TREASURIES-Bond prices fall on improved labor market view

* Drop in U.S. jobless claims brightens job market outlook

* Stock rally lures investors from safe-haven debt

* Focus on U.S. employment report due Friday

* Fed bought $7.24 bln in coupons 5/15/18 to 02/15/21

* Treasury to sell 3-, 10-, 30-year securities next week

By Ellen Freilich

NEW YORK, March 3 (Reuters) – U.S. Treasuries fell on
Thursday as jobless claims data raised expectations of an
improving labor market in coming months, driving a stock rally
that drew investors out of safe-haven government debt.

New claims for jobless benefits fell to a more than
2-1/2-year low of 368,000 last week, a level typically
associated with faster job creation. A decline in oil prices
also drove investors’ risk appetite.

“The risk trade is back on, and bonds are focused on the
economy’s fundamentals,” said Jason Weiner, portfolio manager
of the Marshall Aggregate Bond Fund in Atlanta, Georgia.

“The claims data was very strong and supplanted fears about
the Middle East and oil prices,” he said.

The jobless claims data comes a day ahead of the U.S.
government’s closely watched monthly payrolls report.

Technicals reinforced the move because stocks were
“oversold” and bonds “overbought” at the end of February,
Weiner added.

The U.S. 10-year note yield (US10YT=RR: Quote, Profile, Research) hovered at support
at 3.56 percent while the five-year note (US5YT=RR: Quote, Profile, Research) yield moved
through support at 2.26 percent to 2.29 percent.

“Longer-term Treasury yields will move higher because
fundamentals support the idea of 4 percent GDP growth in 2011,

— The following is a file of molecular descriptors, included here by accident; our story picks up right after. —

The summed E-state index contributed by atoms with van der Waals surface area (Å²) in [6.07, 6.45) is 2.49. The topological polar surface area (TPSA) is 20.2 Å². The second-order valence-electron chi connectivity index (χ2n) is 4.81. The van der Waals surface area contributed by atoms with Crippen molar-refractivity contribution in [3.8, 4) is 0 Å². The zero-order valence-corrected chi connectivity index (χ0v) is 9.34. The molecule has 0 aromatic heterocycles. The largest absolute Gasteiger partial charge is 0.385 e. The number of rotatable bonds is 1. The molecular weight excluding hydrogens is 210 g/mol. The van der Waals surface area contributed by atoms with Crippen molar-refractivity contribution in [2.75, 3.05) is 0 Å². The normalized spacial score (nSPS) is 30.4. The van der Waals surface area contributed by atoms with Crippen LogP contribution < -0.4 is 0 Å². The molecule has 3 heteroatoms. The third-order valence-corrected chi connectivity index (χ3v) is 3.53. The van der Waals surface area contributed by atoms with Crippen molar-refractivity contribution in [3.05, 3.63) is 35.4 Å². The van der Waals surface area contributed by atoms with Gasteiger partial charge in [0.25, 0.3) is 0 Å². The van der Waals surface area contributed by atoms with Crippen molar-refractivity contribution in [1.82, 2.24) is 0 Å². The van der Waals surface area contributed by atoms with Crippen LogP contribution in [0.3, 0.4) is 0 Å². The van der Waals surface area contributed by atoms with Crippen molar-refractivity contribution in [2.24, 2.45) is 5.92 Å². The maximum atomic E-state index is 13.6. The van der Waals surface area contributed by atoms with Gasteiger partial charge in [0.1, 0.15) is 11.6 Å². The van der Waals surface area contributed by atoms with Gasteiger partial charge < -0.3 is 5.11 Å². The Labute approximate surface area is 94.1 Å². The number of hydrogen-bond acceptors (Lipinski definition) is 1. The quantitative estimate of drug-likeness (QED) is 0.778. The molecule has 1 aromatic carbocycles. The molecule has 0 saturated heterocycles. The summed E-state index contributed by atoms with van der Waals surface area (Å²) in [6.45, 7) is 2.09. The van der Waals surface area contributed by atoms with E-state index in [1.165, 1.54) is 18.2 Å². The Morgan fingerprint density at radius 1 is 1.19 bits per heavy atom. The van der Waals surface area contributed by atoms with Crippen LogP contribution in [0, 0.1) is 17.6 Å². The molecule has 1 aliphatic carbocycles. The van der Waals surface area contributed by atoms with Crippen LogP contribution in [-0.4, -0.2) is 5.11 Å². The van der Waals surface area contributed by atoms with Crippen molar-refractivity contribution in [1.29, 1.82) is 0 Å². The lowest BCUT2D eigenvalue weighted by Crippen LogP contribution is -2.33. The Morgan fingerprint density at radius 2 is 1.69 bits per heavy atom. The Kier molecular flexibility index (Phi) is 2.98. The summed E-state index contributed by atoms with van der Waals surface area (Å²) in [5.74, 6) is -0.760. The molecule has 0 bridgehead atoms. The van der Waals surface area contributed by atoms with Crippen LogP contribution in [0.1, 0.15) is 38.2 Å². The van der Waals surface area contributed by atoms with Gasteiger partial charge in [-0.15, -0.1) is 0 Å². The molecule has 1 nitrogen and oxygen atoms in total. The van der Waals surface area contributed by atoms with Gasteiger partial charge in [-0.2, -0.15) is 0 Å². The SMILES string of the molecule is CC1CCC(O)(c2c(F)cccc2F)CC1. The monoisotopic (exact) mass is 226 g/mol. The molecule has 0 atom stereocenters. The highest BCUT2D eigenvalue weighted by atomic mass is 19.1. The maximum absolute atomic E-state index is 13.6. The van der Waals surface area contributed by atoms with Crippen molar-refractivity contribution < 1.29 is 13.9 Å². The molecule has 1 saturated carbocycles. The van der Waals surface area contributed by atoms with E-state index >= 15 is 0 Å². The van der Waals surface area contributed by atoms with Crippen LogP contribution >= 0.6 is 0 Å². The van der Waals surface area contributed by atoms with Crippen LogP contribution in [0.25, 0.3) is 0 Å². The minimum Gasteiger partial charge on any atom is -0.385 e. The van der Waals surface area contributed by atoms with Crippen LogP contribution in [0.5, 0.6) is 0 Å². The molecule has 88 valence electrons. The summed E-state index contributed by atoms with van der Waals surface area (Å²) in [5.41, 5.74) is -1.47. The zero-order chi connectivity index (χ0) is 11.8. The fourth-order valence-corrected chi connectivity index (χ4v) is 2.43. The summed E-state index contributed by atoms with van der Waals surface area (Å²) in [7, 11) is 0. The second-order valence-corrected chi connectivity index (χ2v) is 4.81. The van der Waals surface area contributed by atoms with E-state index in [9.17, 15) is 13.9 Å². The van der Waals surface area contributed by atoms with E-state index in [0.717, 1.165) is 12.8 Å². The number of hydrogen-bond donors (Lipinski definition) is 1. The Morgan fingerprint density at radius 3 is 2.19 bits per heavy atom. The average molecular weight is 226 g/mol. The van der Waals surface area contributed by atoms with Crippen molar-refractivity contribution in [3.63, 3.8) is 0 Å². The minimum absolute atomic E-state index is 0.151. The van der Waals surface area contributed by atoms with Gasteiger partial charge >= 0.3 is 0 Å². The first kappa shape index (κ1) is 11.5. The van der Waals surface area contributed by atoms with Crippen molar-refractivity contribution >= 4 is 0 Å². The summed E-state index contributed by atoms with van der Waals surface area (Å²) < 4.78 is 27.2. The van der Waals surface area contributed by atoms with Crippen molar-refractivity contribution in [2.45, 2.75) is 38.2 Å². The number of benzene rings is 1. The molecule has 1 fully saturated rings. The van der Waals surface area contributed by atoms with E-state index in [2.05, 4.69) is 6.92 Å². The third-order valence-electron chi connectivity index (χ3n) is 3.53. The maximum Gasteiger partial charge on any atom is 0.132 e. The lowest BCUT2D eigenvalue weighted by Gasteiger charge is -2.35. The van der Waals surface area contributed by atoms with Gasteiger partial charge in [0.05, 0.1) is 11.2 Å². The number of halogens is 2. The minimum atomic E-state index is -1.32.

and that should push bond yields higher, maybe a percent or
more higher on the 10-year note yield,” Weiner said.

David Ader, head of government bond strategy at CRT Capital
Group in Stamford, Connecticut, said the bond market focused on
“the consistency with which the labor market is improving
across many, if not most measures.

“This raises the stakes for a big gain…sometime…in the
monthly (U.S. non-farm payrolls) series.”

The median forecast of a Reuters poll is for U.S. non-farm
payroll growth of 185,000 in February, up from 36,000 new jobs
in January.

The Institute for Supply Management’s non-manufacturing
index released on Thursday showed that sector of the U.S.
economy expanded in February.

The market focused on the report’s employment index, which,
according to Goldman Sachs economists, suggested that labor
market fundamentals “continue to improve.

“We continue to see some upside risk to our 200,000
forecast for the increase in nonfarm payrolls in tomorrow’s
employment report,” the Goldman economists said.

With the weekly unemployment claims “diving lower, there
must be a lot of new jobs getting created out there and payroll
jobs are the one number that can really turn the markets upside
down and spin expectations 180 degrees,” said Chris Rupkey,
chief financial economist at Bank of Tokyo/Mitsubishi UFJ.

January payroll growth was hurt by snowstorms, and the
market is bracing for a “well-advertised big jump in payroll
jobs in February,” Rupkey added, noting that job growth totaled
705,000 the month after the blizzard of 1996.

“A 300,000 monthly payroll jobs number is not impossible
tomorrow,” he said.

The New York Fed bought $7.240 billion in Treasury coupons
with maturities ranging from May 15, 2018, to Feb. 15, 2021, as
part of its ongoing program to spur economic growth.

The U.S. Treasury said it would sell $32 billion in
three-year notes, $21 billion in nine-year 11-month notes, and
$13 billion in 29-year 11-month bonds on Tuesday, Wednesday and
Thursday of the coming week.

Prices of two-year notes (US2YT=RR: Quote, Profile, Research) fell 3/32, their yields
rising to 0.75 percent from at 0.70 percent on Wednesday.
(Editing by Leslie Adler)